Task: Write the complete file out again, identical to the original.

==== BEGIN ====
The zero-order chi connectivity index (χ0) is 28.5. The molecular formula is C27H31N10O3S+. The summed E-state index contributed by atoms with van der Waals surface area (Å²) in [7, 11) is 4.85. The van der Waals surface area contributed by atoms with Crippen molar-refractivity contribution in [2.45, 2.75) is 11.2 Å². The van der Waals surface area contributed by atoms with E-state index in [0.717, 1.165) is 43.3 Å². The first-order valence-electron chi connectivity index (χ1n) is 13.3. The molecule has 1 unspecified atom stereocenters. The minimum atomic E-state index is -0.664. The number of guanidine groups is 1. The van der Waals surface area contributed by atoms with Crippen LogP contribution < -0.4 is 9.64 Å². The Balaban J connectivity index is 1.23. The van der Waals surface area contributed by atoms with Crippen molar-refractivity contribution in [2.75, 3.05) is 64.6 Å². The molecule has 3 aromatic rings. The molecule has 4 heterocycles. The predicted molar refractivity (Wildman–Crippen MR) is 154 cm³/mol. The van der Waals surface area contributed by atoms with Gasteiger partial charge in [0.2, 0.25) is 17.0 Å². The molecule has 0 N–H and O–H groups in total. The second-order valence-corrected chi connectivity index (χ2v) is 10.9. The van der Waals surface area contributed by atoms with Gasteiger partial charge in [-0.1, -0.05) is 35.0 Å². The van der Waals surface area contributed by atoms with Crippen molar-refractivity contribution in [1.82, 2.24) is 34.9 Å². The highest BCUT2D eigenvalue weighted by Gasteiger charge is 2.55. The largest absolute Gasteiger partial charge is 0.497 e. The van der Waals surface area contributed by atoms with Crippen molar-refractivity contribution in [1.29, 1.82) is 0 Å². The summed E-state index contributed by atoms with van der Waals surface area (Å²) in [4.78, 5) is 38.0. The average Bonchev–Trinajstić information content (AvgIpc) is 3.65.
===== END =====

The zero-order chi connectivity index (χ0) is 28.5. The molecular formula is C27H31N10O3S+. The summed E-state index contributed by atoms with van der Waals surface area (Å²) in [7, 11) is 4.85. The van der Waals surface area contributed by atoms with Crippen molar-refractivity contribution in [2.45, 2.75) is 11.2 Å². The van der Waals surface area contributed by atoms with E-state index in [0.717, 1.165) is 43.3 Å². The first-order valence-electron chi connectivity index (χ1n) is 13.3. The molecule has 1 unspecified atom stereocenters. The minimum atomic E-state index is -0.664. The number of guanidine groups is 1. The van der Waals surface area contributed by atoms with Crippen LogP contribution < -0.4 is 9.64 Å². The Balaban J connectivity index is 1.23. The van der Waals surface area contributed by atoms with Crippen molar-refractivity contribution in [2.75, 3.05) is 64.6 Å². The molecule has 3 aromatic rings. The molecule has 4 heterocycles. The predicted molar refractivity (Wildman–Crippen MR) is 154 cm³/mol. The van der Waals surface area contributed by atoms with Gasteiger partial charge in [0.2, 0.25) is 17.0 Å². The molecule has 0 N–H and O–H groups in total. The second-order valence-corrected chi connectivity index (χ2v) is 10.9. The van der Waals surface area contributed by atoms with Gasteiger partial charge in [-0.1, -0.05) is 35.0 Å². The van der Waals surface area contributed by atoms with Crippen molar-refractivity contribution in [1.82, 2.24) is 34.9 Å². The highest BCUT2D eigenvalue weighted by Gasteiger charge is 2.55. The largest absolute Gasteiger partial charge is 0.497 e. The van der Waals surface area contributed by atoms with Crippen molar-refractivity contribution in [1.29, 1.82) is 0 Å². The summed E-state index contributed by atoms with van der Waals surface area (Å²) in [4.78, 5) is 38.0. The average Bonchev–Trinajstić information content (AvgIpc) is 3.65.